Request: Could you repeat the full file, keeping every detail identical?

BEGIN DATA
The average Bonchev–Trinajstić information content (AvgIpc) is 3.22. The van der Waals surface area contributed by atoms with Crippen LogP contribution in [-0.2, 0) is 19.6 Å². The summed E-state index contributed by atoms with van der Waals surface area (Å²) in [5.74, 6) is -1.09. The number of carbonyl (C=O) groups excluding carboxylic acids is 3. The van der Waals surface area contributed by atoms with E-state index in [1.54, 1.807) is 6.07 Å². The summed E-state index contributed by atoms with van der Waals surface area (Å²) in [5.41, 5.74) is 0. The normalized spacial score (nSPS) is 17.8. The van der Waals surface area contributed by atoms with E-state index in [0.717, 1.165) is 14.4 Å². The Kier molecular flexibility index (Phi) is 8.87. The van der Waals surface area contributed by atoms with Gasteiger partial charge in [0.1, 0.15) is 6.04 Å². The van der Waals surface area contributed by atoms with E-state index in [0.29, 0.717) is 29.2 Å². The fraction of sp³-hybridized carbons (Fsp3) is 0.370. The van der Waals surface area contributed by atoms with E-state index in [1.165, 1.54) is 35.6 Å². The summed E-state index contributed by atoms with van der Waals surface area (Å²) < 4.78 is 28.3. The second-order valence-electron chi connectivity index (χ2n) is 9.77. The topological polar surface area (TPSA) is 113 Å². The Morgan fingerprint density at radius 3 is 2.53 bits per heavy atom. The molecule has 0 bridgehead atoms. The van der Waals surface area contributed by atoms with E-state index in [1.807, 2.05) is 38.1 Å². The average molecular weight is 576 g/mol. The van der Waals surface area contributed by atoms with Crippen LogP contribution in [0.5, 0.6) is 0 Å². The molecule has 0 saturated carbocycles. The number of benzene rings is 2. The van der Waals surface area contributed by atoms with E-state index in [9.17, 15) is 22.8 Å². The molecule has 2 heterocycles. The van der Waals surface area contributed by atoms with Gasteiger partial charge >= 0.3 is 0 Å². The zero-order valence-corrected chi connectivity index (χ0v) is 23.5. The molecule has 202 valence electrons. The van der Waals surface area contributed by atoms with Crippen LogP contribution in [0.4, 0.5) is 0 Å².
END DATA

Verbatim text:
The average Bonchev–Trinajstić information content (AvgIpc) is 3.22. The van der Waals surface area contributed by atoms with Crippen LogP contribution in [-0.2, 0) is 19.6 Å². The summed E-state index contributed by atoms with van der Waals surface area (Å²) in [5.74, 6) is -1.09. The number of carbonyl (C=O) groups excluding carboxylic acids is 3. The van der Waals surface area contributed by atoms with E-state index in [1.54, 1.807) is 6.07 Å². The summed E-state index contributed by atoms with van der Waals surface area (Å²) in [5.41, 5.74) is 0. The normalized spacial score (nSPS) is 17.8. The van der Waals surface area contributed by atoms with E-state index in [0.717, 1.165) is 14.4 Å². The Kier molecular flexibility index (Phi) is 8.87. The van der Waals surface area contributed by atoms with Gasteiger partial charge in [0.1, 0.15) is 6.04 Å². The van der Waals surface area contributed by atoms with E-state index in [0.29, 0.717) is 29.2 Å². The fraction of sp³-hybridized carbons (Fsp3) is 0.370. The van der Waals surface area contributed by atoms with E-state index in [1.165, 1.54) is 35.6 Å². The summed E-state index contributed by atoms with van der Waals surface area (Å²) < 4.78 is 28.3. The second-order valence-electron chi connectivity index (χ2n) is 9.77. The topological polar surface area (TPSA) is 113 Å². The Morgan fingerprint density at radius 3 is 2.53 bits per heavy atom. The molecule has 0 bridgehead atoms. The van der Waals surface area contributed by atoms with E-state index in [1.807, 2.05) is 38.1 Å². The average molecular weight is 576 g/mol. The van der Waals surface area contributed by atoms with Crippen LogP contribution in [0.5, 0.6) is 0 Å². The molecule has 0 saturated carbocycles. The number of benzene rings is 2. The van der Waals surface area contributed by atoms with E-state index in [9.17, 15) is 22.8 Å². The molecule has 2 heterocycles. The van der Waals surface area contributed by atoms with Gasteiger partial charge >= 0.3 is 0 Å². The zero-order valence-corrected chi connectivity index (χ0v) is 23.5. The molecule has 202 valence electrons. The van der Waals surface area contributed by atoms with Crippen LogP contribution in [0.4, 0.5) is 0 Å².